While she was in Uttranchal, under Priya’s expert care, she took a few life-changing decisions. Her absence – and decision of moving out had tempered Shekhar down, and his behaviour was ever so-slowly changing. She’d moved out of the apartment but not their marriage. Her professional life was doing good; her latest book was topping the charts! She was meeting Shekhar for coffee dates, taking their relationship, one step at a time. She still loved him and was willing to give him a chance – not at the cost of her self-respect, though. Shekhar’s misogynist comments decreased gradually but surely. He, grudgingly, began to respect Vanhi as she, with Priya, kick-started their helpline – Not a molehill – that was getting rave reviews from the medical community. It not only helped people to deal with the loss of their jobs or livelihood but also with the trauma of losing loved ones. It highlighted all of us – the strongest amongst us too, needed help. Emotionally well-balanced people can turn their life around, for themselves and the ones around them.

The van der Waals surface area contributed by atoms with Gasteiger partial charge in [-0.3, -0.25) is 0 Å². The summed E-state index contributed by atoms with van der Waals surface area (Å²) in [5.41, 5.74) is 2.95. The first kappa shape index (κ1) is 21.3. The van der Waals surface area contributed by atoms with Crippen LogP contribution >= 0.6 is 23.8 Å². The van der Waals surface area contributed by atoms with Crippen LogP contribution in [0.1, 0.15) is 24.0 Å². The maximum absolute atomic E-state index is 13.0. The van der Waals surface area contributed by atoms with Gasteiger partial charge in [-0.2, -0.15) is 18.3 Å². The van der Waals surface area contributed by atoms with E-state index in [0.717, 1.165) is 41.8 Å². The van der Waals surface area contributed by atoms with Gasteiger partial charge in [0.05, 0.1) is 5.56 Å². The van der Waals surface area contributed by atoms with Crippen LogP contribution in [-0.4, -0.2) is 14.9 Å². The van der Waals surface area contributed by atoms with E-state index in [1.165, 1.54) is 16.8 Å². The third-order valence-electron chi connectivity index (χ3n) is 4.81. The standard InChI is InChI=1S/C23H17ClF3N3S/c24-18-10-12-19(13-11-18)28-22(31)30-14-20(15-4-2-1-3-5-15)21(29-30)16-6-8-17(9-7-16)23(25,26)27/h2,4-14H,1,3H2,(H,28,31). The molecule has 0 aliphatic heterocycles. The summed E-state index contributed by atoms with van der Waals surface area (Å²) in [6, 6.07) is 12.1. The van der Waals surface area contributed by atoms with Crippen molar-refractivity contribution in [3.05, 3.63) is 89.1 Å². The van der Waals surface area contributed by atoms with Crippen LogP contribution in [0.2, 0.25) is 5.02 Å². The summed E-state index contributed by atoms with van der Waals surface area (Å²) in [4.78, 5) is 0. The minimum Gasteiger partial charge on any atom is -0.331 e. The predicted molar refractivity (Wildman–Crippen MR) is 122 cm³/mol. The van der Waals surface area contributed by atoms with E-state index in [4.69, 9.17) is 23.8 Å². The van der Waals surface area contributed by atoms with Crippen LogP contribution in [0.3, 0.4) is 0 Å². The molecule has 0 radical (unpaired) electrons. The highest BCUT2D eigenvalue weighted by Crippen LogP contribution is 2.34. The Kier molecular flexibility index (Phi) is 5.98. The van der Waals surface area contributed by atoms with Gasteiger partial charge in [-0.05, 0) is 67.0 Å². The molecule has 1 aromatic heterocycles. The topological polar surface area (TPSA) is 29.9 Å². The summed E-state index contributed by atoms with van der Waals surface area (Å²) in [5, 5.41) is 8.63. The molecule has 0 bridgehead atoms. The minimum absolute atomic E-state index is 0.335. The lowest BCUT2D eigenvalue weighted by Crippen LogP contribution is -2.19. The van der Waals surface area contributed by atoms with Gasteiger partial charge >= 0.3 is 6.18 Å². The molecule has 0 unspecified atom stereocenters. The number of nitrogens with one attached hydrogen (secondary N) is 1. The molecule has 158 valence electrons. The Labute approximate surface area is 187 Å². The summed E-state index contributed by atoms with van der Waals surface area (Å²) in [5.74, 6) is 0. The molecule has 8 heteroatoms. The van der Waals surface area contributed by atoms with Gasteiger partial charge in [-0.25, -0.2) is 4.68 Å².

Vanhi, on a whim, had turned to the mountains, and they didn’t fail her. They pushed her to reach greater heights – higher than theirs. It was the mountains who showed her how to weather any storm yet retain her intrinsic, nurturing self, to love and to spread it. Her determination to stay true to her difficult journey stemmed from their stoicism. They taught her to remain optimistic, remain grateful for what was given to her, and to never, ever, succumb to life’s disappointments, but to rise above them, to either conquer them or take them in her stride. Mountains had given her a chance to fly, like she always wanted. They were her true saviours.
“So folks, we have just one life to live, and one attempt at living it. What’ll you do about it?”, Vanhi asked.